WELCOME TO HIS HOUSE: It's Homecoming weekend for Mississippi State. For Brandon Cooper, now, it's something of an Old Home Week as well since he will literally be seeing familiar faces when lining up at defensive end Saturday. "It's going to be an interesting game for me. I know both offensive tackles," said the Missouri City, Texas native. "And quite a few of the d-linemen." Along with several other Cougars he met along the high school and recruiting paths. For that matter Cooper was actually born in the city of Houston, and his Fort Bend Marshall HS is part of the city's extensive suburbs. The only FBMHS player on UH's roster, lineman Ralph Oragwu, is a true freshman and thus was years behind Cooper's class.

"It's going to be good to see those guys, but it's going to be a tough game," Cooper said. "I'm looking forward to it."

But is he, really? At least from the standpoint of trying to slow the Cougar's offensive assault snap after snap after snap? Sure, because as frustrating as chasing an almost-unsackable passer around for four quarters might be this is still the sort of game an athletic lineman loves. At least, Cooper does.

"The Georgia Tech game was assignment football, do your job and your job only. This week flip the script, a totally different game. This is just paying football, basically. You give a good pass rush when you see pass, when you see run get up under his pads."

OK, so it's a little more technical and complicated than this. Still Cooper makes his point; that schemes and sets ultimately come down to separate players making something happen that the other side isn't in position to prevent. Mississippi State's difficulty of late has been making good things happen often enough. And whether it's a Georgia Tech option run or Houston deep ball, the fundamentals still apply.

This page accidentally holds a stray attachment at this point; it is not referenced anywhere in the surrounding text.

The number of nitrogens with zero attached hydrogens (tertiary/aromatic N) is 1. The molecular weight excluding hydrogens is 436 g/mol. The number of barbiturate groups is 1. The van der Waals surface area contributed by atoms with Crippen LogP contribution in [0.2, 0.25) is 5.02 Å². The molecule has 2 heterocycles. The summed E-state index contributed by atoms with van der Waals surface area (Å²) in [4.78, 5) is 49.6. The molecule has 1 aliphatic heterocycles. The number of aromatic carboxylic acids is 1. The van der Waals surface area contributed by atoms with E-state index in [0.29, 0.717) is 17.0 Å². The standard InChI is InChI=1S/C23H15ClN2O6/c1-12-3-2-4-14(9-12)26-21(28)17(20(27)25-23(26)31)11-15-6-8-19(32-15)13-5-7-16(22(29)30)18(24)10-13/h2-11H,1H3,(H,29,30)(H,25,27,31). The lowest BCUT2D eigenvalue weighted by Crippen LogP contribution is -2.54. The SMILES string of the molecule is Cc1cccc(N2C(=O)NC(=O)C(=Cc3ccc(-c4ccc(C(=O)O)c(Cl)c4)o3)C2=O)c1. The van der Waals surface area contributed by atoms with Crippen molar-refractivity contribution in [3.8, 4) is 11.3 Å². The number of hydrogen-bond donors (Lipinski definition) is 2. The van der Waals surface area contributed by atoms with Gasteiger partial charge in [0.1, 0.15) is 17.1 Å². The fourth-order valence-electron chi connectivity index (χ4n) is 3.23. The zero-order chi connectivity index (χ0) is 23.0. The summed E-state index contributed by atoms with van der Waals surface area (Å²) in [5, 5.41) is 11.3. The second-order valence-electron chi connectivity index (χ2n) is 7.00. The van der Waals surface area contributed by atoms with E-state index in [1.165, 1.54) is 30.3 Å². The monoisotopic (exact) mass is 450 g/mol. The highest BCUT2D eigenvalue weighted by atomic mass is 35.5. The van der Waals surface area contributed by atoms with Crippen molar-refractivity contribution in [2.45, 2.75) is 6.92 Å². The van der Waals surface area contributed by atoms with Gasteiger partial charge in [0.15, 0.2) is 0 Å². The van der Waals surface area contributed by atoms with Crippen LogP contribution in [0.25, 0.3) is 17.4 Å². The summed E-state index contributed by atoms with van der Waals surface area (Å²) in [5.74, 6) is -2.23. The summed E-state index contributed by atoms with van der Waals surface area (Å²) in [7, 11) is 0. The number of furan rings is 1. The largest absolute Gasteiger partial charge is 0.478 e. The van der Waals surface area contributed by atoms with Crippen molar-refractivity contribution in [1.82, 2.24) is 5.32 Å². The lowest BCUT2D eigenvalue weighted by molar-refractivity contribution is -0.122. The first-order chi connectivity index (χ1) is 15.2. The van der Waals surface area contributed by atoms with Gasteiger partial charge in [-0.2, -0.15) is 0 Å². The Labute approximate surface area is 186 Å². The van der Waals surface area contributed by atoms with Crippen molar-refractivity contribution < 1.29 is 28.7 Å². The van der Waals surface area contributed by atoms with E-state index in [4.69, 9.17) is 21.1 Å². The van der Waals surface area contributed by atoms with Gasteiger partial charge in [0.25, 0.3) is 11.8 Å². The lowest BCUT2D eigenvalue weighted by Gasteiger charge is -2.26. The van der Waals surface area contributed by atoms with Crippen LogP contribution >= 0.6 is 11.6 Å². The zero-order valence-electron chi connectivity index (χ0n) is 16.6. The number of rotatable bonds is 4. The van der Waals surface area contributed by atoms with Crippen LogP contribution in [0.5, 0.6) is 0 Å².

"We think we have the same basic philosophy as last week, being we need to get off the field on third down. Getting them in second-and-long and giving them hard third downs to convert. Our focus is on getting a good rush and giving them trouble." Even then Cooper acknowledges that Houston is going to make plays and move the chains, so endurance and depth will be at a Bulldog-premium this week.

Though, "I don't plan on being out there 100 plays this game!" Cooper jokes, referring to Houston's marathon shootout at UTEP where nobody left the field until the other side scored. But he believes Coach Matt Balis has trained the team to hold up as long as necessary; now it is their job to execute, not take any plays off, and get the ball back to the offense…preferably without a kickoff involved. It's closer than most observers think, this Bulldog believes.

"I understand the points we're giving up. But we watch film, we see things we can improve on. I mean we're good on some plays but everybody can see at least one play and one thing they could have done better, that we could turn a five-yard gain into a two-yard gain. We're making improvements week by week, it's not going to happen overnight, we all know that. It's going to take a lot of practice and dedication. I do see a lot of improvement going into the sixth game of the season, in my eyes it's looking real good."

Of course everything will look that much better if Cooper is the smiling one in post-game hand shaking with the other hometown boys. That alone offers plenty practice motivation. "I always have a chip on my shoulder; I have an extra chip today knowing this is the week. I haven't got to play Houston before and coming from Houston this is an exciting game for me, I'm looking forward to it."